strasburg getty

No, the Strasburg shutdown in 2012 is not why the Nats missed the playoffs in 2013

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The worst part of narrative-driven sports journalism is that it usually results in those who engage in it bending the facts to fit the narrative rather than identifying a narrative that springs logically from those facts. As an example I give you John Feinstein’s column on the Nats. Which came out today, but which you know he wrote a long time ago:

And now it can be said, with almost no doubt, that the decision to shut Stephen Strasburg down last September didn’t cost Washington one chance to win a World Series, it cost the team and the city two chances. Because if one thing is clear about the debacle that was this summer it is that it was set up by the disaster of last fall.

The evidence of this, apart from Feinstein’s assertion that it is self-evident, is not provided. He spends a lot of time on the idea that the Rafael Soriano signing was a slight to Drew Storen which in turn caused clubhouse strife. There is some truth to that, but based on how Storen pitched this year the strife was well-earned. Still, I don’t know what that has to do with Strasburg. Maybe he feels like the lack of Strasburg in Game 5 of last year’s NLDS led to the Storen breakdown. I have no idea, but there is not much else there other than talk of mojo, hubris, karma and all of that kind of nonsense linking the Strasburg shutdown decision in 2012 to the Nationals’ underperformance in 2013.

Which is understandable given that there were a whole host of things that happened in 2013 that led to the Nationals’ underperformance in 2013.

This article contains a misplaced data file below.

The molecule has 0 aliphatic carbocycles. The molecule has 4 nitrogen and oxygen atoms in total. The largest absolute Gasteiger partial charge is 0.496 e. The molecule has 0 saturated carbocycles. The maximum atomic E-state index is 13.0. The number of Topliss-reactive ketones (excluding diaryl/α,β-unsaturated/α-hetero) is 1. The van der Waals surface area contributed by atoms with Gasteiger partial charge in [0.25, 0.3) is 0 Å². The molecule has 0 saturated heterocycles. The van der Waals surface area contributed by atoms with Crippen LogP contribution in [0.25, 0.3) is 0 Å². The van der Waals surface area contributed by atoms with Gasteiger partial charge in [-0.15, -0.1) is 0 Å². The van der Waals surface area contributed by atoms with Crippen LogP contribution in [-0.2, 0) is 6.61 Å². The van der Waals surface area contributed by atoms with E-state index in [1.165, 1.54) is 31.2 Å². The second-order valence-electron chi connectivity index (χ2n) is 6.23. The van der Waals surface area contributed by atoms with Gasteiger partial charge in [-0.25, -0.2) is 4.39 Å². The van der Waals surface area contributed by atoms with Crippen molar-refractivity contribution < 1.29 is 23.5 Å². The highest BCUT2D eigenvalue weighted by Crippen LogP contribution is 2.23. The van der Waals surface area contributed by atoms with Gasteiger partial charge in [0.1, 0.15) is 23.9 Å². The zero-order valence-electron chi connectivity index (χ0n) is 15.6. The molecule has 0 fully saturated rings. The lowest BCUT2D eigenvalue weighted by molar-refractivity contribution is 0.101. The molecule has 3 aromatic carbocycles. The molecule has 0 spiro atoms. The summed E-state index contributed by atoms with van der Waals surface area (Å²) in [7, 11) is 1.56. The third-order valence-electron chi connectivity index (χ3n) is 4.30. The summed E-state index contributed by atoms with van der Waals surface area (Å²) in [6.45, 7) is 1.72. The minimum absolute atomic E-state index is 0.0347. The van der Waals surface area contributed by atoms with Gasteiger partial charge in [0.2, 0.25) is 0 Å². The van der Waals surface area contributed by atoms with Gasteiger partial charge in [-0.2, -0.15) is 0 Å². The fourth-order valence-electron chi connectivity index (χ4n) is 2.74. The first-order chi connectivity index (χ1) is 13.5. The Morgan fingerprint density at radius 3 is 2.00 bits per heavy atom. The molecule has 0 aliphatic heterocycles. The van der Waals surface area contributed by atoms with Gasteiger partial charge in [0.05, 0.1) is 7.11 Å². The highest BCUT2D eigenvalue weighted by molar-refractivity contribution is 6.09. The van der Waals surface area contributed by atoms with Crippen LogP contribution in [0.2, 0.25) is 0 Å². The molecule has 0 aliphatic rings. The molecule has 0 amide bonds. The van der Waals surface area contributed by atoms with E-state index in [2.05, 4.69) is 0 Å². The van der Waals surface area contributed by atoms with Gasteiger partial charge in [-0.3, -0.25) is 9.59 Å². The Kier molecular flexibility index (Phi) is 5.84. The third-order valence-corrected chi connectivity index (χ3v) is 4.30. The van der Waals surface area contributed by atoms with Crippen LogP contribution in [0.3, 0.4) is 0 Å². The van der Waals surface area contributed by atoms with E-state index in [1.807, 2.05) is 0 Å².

The offense took a step back this year, with many hitters who helped the team win the division in 2012 having worse years in 2013. Adam LaRoche dropped over 100 points of OPS. Danny Espinosa fell off a cliff. Denard Span represented a huge downgrade on offense from Mike Morse. Steve Lombardozzi was somehow given over 400 plate appearances, showing just how thin the Nats’ bench was (or how sub-optimally it was deployed by Davey Johnson). Bryce Harper’s overall numbers were excellent, but an insane start was responsible for much of that, followed by months in which he was hurt. It was an offense that had its moments, especially late in the season, but which fought inconsistency for most of the year.

The pitching had its rough patches as well, with Dan Haren’s first half looking like a car wreck. Ross Detwiler took a step back. Feinstein’s allegedly wronged man, Drew Storen, pinched off a 4.68 ERA. Yes, I suppose him being demoted made Tyler Clippard mad that one day, but keeping him in high-leverage situations would have led to far more anger among Nats fans. Beyond that, the Nats led the National League in ERA in 2012. They were sixth in 2013. Not terrible, but enough to explain a multi-game drop in the standings.

Even if you want to get into the karma/chemistry mumbo-jumbo to explain this season you’d be better off looking at the tone set by Davey Johnson — never particularly urgent, even when the team was spiraling — than you would at a pitcher-usage decision made over a year ago. I don’t put too much stock in that, but at least it’s something which actually affected this year’s Nats club.

Look, I wasn’t a fan of the Strasburg shutdown last year. I think it would have been nice to have him around in the NLDS and I think that Mike Rizzo’s ultimate decision to shut him down was just as much a function of Rizzo being stubborn or else feeling he had painted himself into a corner as it was based on sound injury prevention techniques. But even as a pretty persistent Rizzo critic on this point, I can’t see how on Earth one can make a straight-faced claim that the fate of the 2013 Nationals was even moderately dependent upon the Strasburg decision. Even remotely, actually.